What to watch: Despite consistent headwinds with chip supply chain challenges, AMD continues to deliver strong operating results, suggesting that issues related to rivals such as Intel (INTC) are their own to deal with. Nevertheless, Intel’s disappointing Q1 results last week dragged down the entire sector, taking AMD with it. A weak forecast in the PC market by Intel is believed to be pressure point for chip stocks. However, for AMD, the company posted almost 50% revenue growth in Q4, while EPS surged by 77%. Unlike its chief rival, AMD demonstrated strong operating leverage given that it is able to grow profits at a faster rate than its revenue. What’s more, while its rivals struggled with a tight chip supply market, AMD used that dynamic to grow its margins. Notably, that strong revenue total did not include the impact of the Xilinx acquisition that AMD closed in February 2022. As such, having surpassed both revenue and profit estimates in twelve straight quarters, AMD stock which is down 37% year to date and 26% in six moths, deserves more respect than it’s currently getting. Assuming the company’s growth metrics remains intact in Q1, this would present a great buying opportunity for AMD stock.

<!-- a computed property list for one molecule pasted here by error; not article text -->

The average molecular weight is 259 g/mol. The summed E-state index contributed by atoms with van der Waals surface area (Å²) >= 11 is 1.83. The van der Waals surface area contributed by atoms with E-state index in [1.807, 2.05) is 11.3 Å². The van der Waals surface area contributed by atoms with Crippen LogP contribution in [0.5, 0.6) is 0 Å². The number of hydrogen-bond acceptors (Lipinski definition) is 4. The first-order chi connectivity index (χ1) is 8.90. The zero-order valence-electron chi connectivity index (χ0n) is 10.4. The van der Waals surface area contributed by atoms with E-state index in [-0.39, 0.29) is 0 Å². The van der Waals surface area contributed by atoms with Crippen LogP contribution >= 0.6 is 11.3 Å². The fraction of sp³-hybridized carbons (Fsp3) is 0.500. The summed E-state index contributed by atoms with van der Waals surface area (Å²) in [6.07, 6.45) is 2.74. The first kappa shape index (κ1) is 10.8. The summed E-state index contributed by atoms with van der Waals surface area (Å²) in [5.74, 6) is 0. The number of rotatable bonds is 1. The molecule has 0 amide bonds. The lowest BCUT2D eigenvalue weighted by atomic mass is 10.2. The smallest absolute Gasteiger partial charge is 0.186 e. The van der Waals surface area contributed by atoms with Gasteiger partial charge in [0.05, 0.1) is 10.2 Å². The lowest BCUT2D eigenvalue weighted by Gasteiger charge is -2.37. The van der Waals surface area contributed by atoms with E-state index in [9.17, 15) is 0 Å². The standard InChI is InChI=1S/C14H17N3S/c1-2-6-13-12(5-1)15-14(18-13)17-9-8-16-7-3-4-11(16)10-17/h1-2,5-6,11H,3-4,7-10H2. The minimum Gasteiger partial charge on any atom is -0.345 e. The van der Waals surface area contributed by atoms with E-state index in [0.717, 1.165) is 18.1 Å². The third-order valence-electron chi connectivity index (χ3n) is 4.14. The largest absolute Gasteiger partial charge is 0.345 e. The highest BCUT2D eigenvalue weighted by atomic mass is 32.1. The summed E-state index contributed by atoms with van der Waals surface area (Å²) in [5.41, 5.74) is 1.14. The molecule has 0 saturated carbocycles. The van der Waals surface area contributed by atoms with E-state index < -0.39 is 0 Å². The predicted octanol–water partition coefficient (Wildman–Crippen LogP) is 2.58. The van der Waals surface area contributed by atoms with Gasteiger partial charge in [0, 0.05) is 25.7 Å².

Lyft (LYFT) - Reports after the close, Tuesday, May 3

Wall Street expects Lyft to lose 7 cents per share on revenue of $846 million. This compares to the year-ago quarter when it reported a loss of 35 cents per share on revenue of $608.96 million.

What to watch: There are still tons of catalysts to propel Lyft higher and sustain growth over the long term. Aside from healthy growth in GDP, there is a noticeable shift in discretionary consumer spending that is going away from goods towards areas such as travel, dining and entertainment. Rising inflation is one reason for this. While it’s a headwind for consumers, it stands to benefit Lyft, along with the rebound in corporate travel. Yet shares of the ride-sharing pioneer have discounted these potential signals. The stock down 21% year-to-date and 47% over the last 12 months. To be sure, the company didn’t excite investors when it issued Q1 guidance in its last earnings report which forecasted revenue to decrease by 12% to 18% sequentially, while its adjusted Q1 profit to be in the $5-15 million range. For some context, that would be a significant decline from $75 million in Q4. Investors will keep a watchful eye on these metrics on Tuesday. For the stock to rebound, Lyft not only must deliver a top- and bottom-line beat, it also needs upside guidance that lays out a path towards stronger profitability.

Moderna (MRNA) - Reports before the open, Wednesday, May 4

Wall Street expects Moderna to earn $5.21 per share on revenue of $4.62 billion. This compares to the year-ago quarter when earnings were $2.84 per share on $1.94 billion in revenue.